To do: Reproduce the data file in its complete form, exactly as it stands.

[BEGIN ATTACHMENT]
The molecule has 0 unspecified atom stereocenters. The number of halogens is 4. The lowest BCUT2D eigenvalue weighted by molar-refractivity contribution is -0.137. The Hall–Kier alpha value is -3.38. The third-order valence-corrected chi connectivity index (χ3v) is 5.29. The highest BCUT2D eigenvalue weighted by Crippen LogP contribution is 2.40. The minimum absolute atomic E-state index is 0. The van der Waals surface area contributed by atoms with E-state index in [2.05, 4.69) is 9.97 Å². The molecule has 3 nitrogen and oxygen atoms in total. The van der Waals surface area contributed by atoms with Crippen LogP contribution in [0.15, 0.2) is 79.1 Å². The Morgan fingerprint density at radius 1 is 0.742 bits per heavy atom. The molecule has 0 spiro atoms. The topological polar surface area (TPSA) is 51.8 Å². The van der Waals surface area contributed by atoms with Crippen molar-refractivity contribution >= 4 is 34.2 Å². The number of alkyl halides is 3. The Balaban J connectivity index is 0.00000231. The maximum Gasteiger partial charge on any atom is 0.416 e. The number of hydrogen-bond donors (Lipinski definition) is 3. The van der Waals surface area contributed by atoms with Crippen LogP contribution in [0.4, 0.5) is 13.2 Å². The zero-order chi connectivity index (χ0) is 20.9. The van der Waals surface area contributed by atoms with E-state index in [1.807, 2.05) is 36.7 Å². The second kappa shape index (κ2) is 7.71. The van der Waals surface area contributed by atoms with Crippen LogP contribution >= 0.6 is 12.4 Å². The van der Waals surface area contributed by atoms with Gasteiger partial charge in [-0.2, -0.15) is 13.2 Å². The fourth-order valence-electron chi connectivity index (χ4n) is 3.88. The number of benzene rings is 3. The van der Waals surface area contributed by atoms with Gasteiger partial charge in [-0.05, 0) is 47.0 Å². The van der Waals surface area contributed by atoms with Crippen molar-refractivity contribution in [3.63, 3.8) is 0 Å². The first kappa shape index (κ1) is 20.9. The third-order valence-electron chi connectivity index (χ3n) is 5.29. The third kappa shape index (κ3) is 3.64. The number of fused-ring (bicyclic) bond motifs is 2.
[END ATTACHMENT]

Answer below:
The molecule has 0 unspecified atom stereocenters. The number of halogens is 4. The lowest BCUT2D eigenvalue weighted by molar-refractivity contribution is -0.137. The Hall–Kier alpha value is -3.38. The third-order valence-corrected chi connectivity index (χ3v) is 5.29. The highest BCUT2D eigenvalue weighted by Crippen LogP contribution is 2.40. The minimum absolute atomic E-state index is 0. The van der Waals surface area contributed by atoms with E-state index in [2.05, 4.69) is 9.97 Å². The molecule has 3 nitrogen and oxygen atoms in total. The van der Waals surface area contributed by atoms with Crippen LogP contribution in [0.15, 0.2) is 79.1 Å². The Morgan fingerprint density at radius 1 is 0.742 bits per heavy atom. The molecule has 0 spiro atoms. The topological polar surface area (TPSA) is 51.8 Å². The van der Waals surface area contributed by atoms with Crippen molar-refractivity contribution >= 4 is 34.2 Å². The number of alkyl halides is 3. The Balaban J connectivity index is 0.00000231. The maximum Gasteiger partial charge on any atom is 0.416 e. The number of hydrogen-bond donors (Lipinski definition) is 3. The van der Waals surface area contributed by atoms with Crippen LogP contribution in [0.4, 0.5) is 13.2 Å². The zero-order chi connectivity index (χ0) is 20.9. The van der Waals surface area contributed by atoms with E-state index in [1.807, 2.05) is 36.7 Å². The second kappa shape index (κ2) is 7.71. The van der Waals surface area contributed by atoms with Crippen LogP contribution >= 0.6 is 12.4 Å². The van der Waals surface area contributed by atoms with Gasteiger partial charge in [-0.2, -0.15) is 13.2 Å². The fourth-order valence-electron chi connectivity index (χ4n) is 3.88. The number of benzene rings is 3. The van der Waals surface area contributed by atoms with Gasteiger partial charge in [-0.05, 0) is 47.0 Å². The van der Waals surface area contributed by atoms with Crippen molar-refractivity contribution in [3.63, 3.8) is 0 Å². The first kappa shape index (κ1) is 20.9. The third-order valence-electron chi connectivity index (χ3n) is 5.29. The third kappa shape index (κ3) is 3.64. The number of fused-ring (bicyclic) bond motifs is 2.